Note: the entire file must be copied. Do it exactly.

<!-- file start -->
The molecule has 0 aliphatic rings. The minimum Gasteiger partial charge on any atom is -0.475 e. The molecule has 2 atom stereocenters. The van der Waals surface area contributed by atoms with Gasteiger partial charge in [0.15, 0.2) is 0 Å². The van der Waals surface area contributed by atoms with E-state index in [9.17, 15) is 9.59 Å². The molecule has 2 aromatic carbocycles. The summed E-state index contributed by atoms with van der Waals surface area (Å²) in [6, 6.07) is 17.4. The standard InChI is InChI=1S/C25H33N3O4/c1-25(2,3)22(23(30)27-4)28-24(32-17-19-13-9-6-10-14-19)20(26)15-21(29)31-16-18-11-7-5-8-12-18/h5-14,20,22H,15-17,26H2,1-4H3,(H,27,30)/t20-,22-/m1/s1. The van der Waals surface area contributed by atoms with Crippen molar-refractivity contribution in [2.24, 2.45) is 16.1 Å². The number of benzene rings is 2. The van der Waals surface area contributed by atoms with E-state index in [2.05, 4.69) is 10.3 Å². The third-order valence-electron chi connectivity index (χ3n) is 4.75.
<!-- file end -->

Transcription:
The molecule has 0 aliphatic rings. The minimum Gasteiger partial charge on any atom is -0.475 e. The molecule has 2 atom stereocenters. The van der Waals surface area contributed by atoms with Gasteiger partial charge in [0.15, 0.2) is 0 Å². The van der Waals surface area contributed by atoms with E-state index in [9.17, 15) is 9.59 Å². The molecule has 2 aromatic carbocycles. The summed E-state index contributed by atoms with van der Waals surface area (Å²) in [6, 6.07) is 17.4. The standard InChI is InChI=1S/C25H33N3O4/c1-25(2,3)22(23(30)27-4)28-24(32-17-19-13-9-6-10-14-19)20(26)15-21(29)31-16-18-11-7-5-8-12-18/h5-14,20,22H,15-17,26H2,1-4H3,(H,27,30)/t20-,22-/m1/s1. The van der Waals surface area contributed by atoms with Crippen molar-refractivity contribution in [2.24, 2.45) is 16.1 Å². The number of benzene rings is 2. The van der Waals surface area contributed by atoms with E-state index in [2.05, 4.69) is 10.3 Å². The third-order valence-electron chi connectivity index (χ3n) is 4.75.